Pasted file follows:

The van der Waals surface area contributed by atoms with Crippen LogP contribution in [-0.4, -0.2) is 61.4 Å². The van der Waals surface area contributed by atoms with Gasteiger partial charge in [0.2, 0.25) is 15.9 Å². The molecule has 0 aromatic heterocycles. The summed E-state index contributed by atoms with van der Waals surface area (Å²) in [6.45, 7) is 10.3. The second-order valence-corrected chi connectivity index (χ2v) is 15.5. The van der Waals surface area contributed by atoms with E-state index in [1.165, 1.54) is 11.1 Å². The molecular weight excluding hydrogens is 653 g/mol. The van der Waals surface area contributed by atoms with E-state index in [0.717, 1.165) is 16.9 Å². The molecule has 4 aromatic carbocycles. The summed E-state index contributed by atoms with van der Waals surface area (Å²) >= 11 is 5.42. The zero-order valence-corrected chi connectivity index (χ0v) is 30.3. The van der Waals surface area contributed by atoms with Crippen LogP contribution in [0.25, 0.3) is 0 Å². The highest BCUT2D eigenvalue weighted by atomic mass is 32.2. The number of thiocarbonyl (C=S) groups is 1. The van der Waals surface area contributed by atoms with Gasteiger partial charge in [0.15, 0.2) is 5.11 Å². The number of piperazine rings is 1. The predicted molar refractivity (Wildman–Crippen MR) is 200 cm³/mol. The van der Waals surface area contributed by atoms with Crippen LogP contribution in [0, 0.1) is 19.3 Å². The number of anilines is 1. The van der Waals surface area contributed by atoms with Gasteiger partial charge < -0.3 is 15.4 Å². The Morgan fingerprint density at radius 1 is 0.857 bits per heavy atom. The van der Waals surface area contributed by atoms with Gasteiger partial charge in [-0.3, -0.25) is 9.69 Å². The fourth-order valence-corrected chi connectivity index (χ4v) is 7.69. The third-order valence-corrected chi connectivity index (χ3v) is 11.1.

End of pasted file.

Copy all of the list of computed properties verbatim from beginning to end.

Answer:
The van der Waals surface area contributed by atoms with Crippen LogP contribution in [-0.4, -0.2) is 61.4 Å². The van der Waals surface area contributed by atoms with Gasteiger partial charge in [0.2, 0.25) is 15.9 Å². The molecule has 0 aromatic heterocycles. The summed E-state index contributed by atoms with van der Waals surface area (Å²) in [6.45, 7) is 10.3. The second-order valence-corrected chi connectivity index (χ2v) is 15.5. The van der Waals surface area contributed by atoms with E-state index in [1.165, 1.54) is 11.1 Å². The molecular weight excluding hydrogens is 653 g/mol. The van der Waals surface area contributed by atoms with E-state index in [0.717, 1.165) is 16.9 Å². The molecule has 4 aromatic carbocycles. The summed E-state index contributed by atoms with van der Waals surface area (Å²) >= 11 is 5.42. The zero-order valence-corrected chi connectivity index (χ0v) is 30.3. The van der Waals surface area contributed by atoms with Crippen LogP contribution in [0.25, 0.3) is 0 Å². The highest BCUT2D eigenvalue weighted by atomic mass is 32.2. The number of thiocarbonyl (C=S) groups is 1. The van der Waals surface area contributed by atoms with Gasteiger partial charge in [0.15, 0.2) is 5.11 Å². The number of piperazine rings is 1. The predicted molar refractivity (Wildman–Crippen MR) is 200 cm³/mol. The van der Waals surface area contributed by atoms with Crippen LogP contribution in [0, 0.1) is 19.3 Å². The number of anilines is 1. The van der Waals surface area contributed by atoms with Gasteiger partial charge < -0.3 is 15.4 Å². The Morgan fingerprint density at radius 1 is 0.857 bits per heavy atom. The van der Waals surface area contributed by atoms with Gasteiger partial charge in [-0.3, -0.25) is 9.69 Å². The fourth-order valence-corrected chi connectivity index (χ4v) is 7.69. The third-order valence-corrected chi connectivity index (χ3v) is 11.1.